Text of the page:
Archive for November, 2006

Common Sense Rule of Vancouver #0004 – Finding Fault

Oh what a month we have had, dear sweet denizens of Vancouver! November started rather meekly, and then turned into a Shakespearean drama of tempests, squalls, and social disintegration not seen since, well, The Tempest

I was with you, my brothers and sisters, as you stepped over (or into) backed-up overflow pipes. I was with you when nobody followed Rule 0002 of the Common Sense Rules of Vancouver and started inadvertently poking people with your umbrellas. And, I was with you, during the water shortage of ’06.

And wouldn’t you know it…..common sense went out the window.

Photo by Roland

Vancouver’s Fifth Gift to the World: Hollywood North

Image courtesy of Charlie Brown

For the next seven days, the Metroblogging sites around the globe will be unveiling seven gifts their cities can share with the world – one gift a day for seven days. Metroblogging Vancouver’s Fifth Gift is Hollywood North.

New York City’s first gift to the world (or seventh, depending on the direction you count) may have been that it’s been the home of so many great movie scenes, but like the old saying, “Behind every good studio, there’s a great backlot,” (or was that “Behind every good man there’s a. . . .” — nevermind — it’s close enough), for all those times when New York was too busy, or Los Angeles was too expensive, or Chicago was too windy, or London or Paris too far away, there’s Vancouver, ready to take up the slack.

Vancouver’s fifth gift to the world is its thriving, albeit undercover, television and movie industry.

Private health care is here to stay

The Canada Health Act is dead.

Canada’s first “urgent care” clinic is opening in Vancouver this week. Twenty-four doctors who would otherwise be working for the public system will be employed there. This isn’t a threat to Canada’s public health system – it’s just the latest sign that the system is already rotten and finally the private sector is being allowed to plug in the holes.

In case anyone was wondering what private health care costs, the Urgent Care Centre will charge $199 for a basic evaluation and various charges for other procedures such as blood tests for $50 and X-Rays and $70 for an arm cast. If you just waited in a public hospital’s emergency ward, they’d take care of those things for free – just as long as you’re willing to wait around.

Mutant Toy Workshop

Checking out our sister annoying little brother inbred cousin neighbouring city’s 7 gifts (coffee, art, cupcakes), I came across this, nestled among the Santarchy stuff:

Santa Ivan says it’s, “that special time of year when Santa’s helpers gather to rend, tear, saw, cut, fold, spindle and otherwise mutilate boring old toys, then patch, splice, glue, hammer, nail, sew and seal them back together in MUTANTOUS COMBINATIONS! The wonderful, twisted toyspawn that result are then thrust into the glad hands of HIDEOUS CHILDREN and DRUNKEN FRAT BOYS during Santarchy.

If you are coming, BRING: toys, tools, pornography (for frat boys only), power tools, hot glue, staple guns, stuffed animals, sewing kits, and more toys. (Buy them by the baggie at Value Village.)”

Mutant toys? Communal toy frankensteinization? I wish I wasn’t working on Wednesday nights or my deformed toy-loving heart would be there. Therefore, a plea to our local craft collectives – Seamrippers? Blim? Some unknown gallery in New Westminster about to come on everyone’s radar? – please start Vancouver’s own mutant toy workshop! (Suggestion: when you do it, play that 60s Rudolph the Red-Nosed Reindeer in the background – love that yeti.)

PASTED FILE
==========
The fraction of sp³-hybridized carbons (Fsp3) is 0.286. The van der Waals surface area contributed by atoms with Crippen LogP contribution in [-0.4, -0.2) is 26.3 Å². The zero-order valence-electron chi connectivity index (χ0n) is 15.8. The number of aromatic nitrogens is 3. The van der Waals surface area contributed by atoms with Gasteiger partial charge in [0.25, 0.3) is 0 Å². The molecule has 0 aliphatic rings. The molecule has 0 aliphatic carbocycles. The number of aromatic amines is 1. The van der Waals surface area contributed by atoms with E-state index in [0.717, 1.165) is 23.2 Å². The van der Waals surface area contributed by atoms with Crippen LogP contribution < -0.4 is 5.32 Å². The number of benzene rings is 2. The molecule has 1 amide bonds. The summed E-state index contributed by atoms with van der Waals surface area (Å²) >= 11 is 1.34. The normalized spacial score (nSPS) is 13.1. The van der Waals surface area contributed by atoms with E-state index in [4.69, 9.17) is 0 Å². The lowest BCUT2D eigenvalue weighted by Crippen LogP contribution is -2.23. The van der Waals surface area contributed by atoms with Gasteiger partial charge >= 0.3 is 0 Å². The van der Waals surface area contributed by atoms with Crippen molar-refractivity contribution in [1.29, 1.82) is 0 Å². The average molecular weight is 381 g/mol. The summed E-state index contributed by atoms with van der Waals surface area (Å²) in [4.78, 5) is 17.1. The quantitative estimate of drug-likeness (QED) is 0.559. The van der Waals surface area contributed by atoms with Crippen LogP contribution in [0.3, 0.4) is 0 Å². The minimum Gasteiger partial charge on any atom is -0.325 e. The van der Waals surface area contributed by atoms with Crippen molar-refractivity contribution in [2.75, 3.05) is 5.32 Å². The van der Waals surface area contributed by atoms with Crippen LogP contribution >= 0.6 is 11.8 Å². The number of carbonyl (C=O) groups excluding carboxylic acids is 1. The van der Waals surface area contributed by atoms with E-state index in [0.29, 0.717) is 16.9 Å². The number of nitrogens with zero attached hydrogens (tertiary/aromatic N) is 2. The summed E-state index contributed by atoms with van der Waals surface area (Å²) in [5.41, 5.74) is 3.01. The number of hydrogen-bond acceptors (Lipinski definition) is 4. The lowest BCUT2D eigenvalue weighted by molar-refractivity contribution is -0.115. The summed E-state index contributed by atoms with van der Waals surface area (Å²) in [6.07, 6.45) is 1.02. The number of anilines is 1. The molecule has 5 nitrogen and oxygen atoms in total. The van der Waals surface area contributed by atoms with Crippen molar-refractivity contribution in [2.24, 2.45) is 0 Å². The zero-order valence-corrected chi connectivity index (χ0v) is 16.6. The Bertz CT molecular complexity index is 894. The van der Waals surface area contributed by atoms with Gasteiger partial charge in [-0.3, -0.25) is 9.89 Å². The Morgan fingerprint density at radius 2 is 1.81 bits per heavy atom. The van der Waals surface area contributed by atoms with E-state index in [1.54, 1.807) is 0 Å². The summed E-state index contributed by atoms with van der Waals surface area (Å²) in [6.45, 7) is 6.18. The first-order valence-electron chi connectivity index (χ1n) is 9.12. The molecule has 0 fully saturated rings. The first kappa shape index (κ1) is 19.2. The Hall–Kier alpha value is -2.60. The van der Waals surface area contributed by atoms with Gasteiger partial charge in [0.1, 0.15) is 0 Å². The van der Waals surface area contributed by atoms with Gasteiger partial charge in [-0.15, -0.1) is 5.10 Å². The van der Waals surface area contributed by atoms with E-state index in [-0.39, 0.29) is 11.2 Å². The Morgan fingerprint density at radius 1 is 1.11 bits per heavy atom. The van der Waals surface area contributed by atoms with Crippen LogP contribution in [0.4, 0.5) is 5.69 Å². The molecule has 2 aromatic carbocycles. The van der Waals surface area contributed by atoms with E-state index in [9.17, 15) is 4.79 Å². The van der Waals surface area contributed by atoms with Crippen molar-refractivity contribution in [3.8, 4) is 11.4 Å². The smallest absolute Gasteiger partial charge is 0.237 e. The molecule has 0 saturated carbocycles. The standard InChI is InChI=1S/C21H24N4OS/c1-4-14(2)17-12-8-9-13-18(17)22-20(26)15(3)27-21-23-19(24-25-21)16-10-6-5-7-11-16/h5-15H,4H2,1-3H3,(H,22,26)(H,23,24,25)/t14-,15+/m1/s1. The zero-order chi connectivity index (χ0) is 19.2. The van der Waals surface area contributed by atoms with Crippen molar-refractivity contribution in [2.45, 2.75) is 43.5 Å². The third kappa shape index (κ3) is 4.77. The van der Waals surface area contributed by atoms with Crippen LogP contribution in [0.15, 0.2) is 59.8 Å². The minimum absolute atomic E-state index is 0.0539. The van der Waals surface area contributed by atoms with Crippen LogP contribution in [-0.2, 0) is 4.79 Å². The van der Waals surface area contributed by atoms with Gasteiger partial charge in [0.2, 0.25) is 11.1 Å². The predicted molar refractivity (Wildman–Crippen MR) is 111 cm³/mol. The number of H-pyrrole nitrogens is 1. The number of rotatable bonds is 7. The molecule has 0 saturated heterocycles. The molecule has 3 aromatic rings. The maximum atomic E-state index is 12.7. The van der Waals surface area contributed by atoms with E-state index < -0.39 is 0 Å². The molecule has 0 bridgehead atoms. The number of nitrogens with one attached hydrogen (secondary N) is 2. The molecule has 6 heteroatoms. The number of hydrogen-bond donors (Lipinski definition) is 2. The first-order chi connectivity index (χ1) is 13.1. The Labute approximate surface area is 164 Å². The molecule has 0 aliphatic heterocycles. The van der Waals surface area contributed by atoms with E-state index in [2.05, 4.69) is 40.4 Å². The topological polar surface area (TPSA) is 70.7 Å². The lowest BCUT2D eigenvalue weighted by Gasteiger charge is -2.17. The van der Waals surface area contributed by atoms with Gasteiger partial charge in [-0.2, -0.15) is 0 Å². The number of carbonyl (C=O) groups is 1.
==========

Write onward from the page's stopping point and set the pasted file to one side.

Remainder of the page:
Snow Trick

Like all the poor people who went through this yesterday, I could not get my car out of my parking spot yesterday morning. I slashed away at the snow in front of my tires and wrangled a neighbour into helping me push the tin can. My neighbour shook his head and said I need to find three men who could push my car. I looked up and down the empty street and realized my man-finding prospects were dim. The neighbour suggested I find an ice pick and chip away at the five-centimetres of ice underneath my tires. One very strained arm later, I gave up.

Surely there’s got to be a trick that uses brains instead of brawn, I thought. A quick phone survey of friends and family came up with the easiest of solutions.

Courtesy of Matt, here’s the little trick next time you can’t get your car out of a snowed-in parking spot:

1. Find two towels that you meant to throw away.
2. Wedge a towel under each front tire.
3. Drive over the towels.

It took me less than thirty seconds to extricate my car from its prison.

P.S. It works in mud too, according to Matt.

Vancouver Fourth Gift to the World: David Suzuki

suzuki.jpgFor the next seven days, the Metroblogging sites around the globe will be unveiling seven gifts their cities can share with the world – one gift a day for seven days. Metroblogging Vancouver’s Fourth Gift is David Suzuki [wiki].

I know this man from the clips of his TV series our science teacher used to play in elementary school. His program on the CBC, The Nature of Things is one of Canada’s longest running, most award-winning and well respected but his achievements go far beyond the realm of Canadian television.

David Suzuki was born in Vancouver in 1936. During the second world war, his family was forced out of the city and to a remote location in the interior of BC as a part of the Japanese Internment [wiki]. As David himself was 3rd generation Japanese-Canadian and could barely speak a lick of Japanese, he was also discriminated against by others in the internment camp. His family would have to stay until the war ended (3 years later), then they were forced to leave BC and head East of the Rockies – it was that or head back to Japan, a nation that Suzuki was not familiar with, Vancouver was his home.